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Jack Dorsey eyes African market

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Dorsey ended his trip with a tweet from the Ethiopian capital of Addis Ababa stating that "Africa will define the future especially the bitcoin one!”

With that, the founder of Twitter and Square confirmed his intention to return to Africa for six months in 2020 — an announcement which sent stocks in his companies spinning as investors contemplated the effect of absent leadership, but also roused curiosity from Bitcoin fans second-guessing the purpose of his travels.

“I want to understand the challenges of starting a company here and figure out a way I can support,” said Dorsey at a town hall meeting in the Nigerian capital of Lagos at the beginning of his trip. “I want to live here for three to six months next year, full time, no travelling.”

A bitcoin missionary

On his expedition across the continent, Dorsey stopped at several tech hubs including the 'silicon savannah' of Kenya, and the thriving start-up scene of Ethiopia, where he listened to pitches from the companies driving change in the nascent tech sector.

One such pitch was from Dara Oladosu, the creator of a Twitter app called Quoted Replies, who was offered a job after meeting Dorsey in Lagos.

But the biggest area of transformation, as suggested by Dorsey's tweet, is likely to be the payments industry. Lack of infrastructure across large swathes of Africa means a great chunk of the population remains unbanked, and funding is flowing into fintech solutions to remedy this, with mobile money services like Safaricom’s M-Pesa becoming popular.

But as corporations have taken control of money, problems have arisen, not only do private services like M-Pesa still use volatile local currencies, they are also vulnerable to network failure.

The leading transaction platform in Zimbabwe, EcoCash, suffered network outages in July this year, leaving businesses stranded without a payment option. Around the same time, Bitcoin trading skyrocketed as the local government banned the use of foreign currencies to settle transactions.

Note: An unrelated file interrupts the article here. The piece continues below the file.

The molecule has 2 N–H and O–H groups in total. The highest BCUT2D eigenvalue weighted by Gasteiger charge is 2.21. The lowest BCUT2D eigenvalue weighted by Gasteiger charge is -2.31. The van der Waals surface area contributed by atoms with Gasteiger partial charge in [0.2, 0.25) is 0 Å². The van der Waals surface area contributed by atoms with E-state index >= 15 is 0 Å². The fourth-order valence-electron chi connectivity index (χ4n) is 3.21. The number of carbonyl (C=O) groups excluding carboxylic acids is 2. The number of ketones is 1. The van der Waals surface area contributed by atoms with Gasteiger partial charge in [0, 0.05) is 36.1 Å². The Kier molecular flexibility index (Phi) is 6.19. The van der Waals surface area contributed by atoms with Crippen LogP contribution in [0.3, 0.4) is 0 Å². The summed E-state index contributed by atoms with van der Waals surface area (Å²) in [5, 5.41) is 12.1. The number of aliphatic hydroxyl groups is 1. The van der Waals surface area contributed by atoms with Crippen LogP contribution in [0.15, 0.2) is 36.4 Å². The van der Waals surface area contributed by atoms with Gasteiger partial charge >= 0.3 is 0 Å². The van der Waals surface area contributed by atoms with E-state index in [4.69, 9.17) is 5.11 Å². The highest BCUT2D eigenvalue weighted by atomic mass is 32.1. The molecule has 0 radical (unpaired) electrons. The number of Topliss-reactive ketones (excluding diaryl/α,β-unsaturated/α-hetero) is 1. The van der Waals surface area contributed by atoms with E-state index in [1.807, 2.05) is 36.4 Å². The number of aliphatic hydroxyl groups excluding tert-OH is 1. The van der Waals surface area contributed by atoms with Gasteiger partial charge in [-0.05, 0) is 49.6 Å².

Search metrics in African countries also appear to show increased interest in bitcoin. The four countries Dorsey visited, Nigeria, Ghana, Ethiopia, and South Africa, are among the top ranking regions for searches for “Bitcoin” worldwide over the past year, as per data from Google Trends.

That Dorsey should be looking to plant the seeds of Bitcoin adoption in such a fertile region will come as no surprise, considering his enthusiasm for the cryptocurrency. He told The Sydney Morning Herald in September that he believed Bitcoin was still the "best bet" for becoming the internet's native currency.

"As I look at all cryptocurrencies that could fill that role of being the native currency for the internet, [bitcoin is] a pretty high probability," said Dorsey, while conceding that more development was needed to address the "volatility and sluggish transaction processing."

Fertile ground for adoption

Square Crypto, the cryptocurrency-focused branch of Dorsey's mobile payment company Square, is well-placed to assist with this development by building the digital infrastructure needed for Bitcoin adoption in the region.

Square's Cash App was originally devised as an investment portal, but after customers started treating it more like a bank account, Dorsey made the decision to "lean into the trend" and expand the app to better serve users in underbanked areas of the US like Memphis, Detroit, and Saint Louis.

As senior equity analyst at MoffettNathanson Lisa Ellis told CNBC, this use case neatly dovetails with Africa's untapped banking market:

“[Cash App] fits tightly with Square’s mission to empower the individual entrepreneur and drive financial inclusion. I can see products like Square’s merchant working capital, and the ability to purchase bitcoin and do fractional investing, having significant applicability in Africa.”

Meanwhile, Facebook's embattled cryptocurrency project Libra, which once also set sights on the developing world, has slumped after hitting a global wall of resistance from regulators.

In November, the rival social media giant pivoted with the announcement of Facebook Pay — a new payment system for WhatsApp, Messenger, and Instagram that is less focused on helping the unbanked, and more on streamlining existing payments.



Kieran Smith, Khareem Sudlow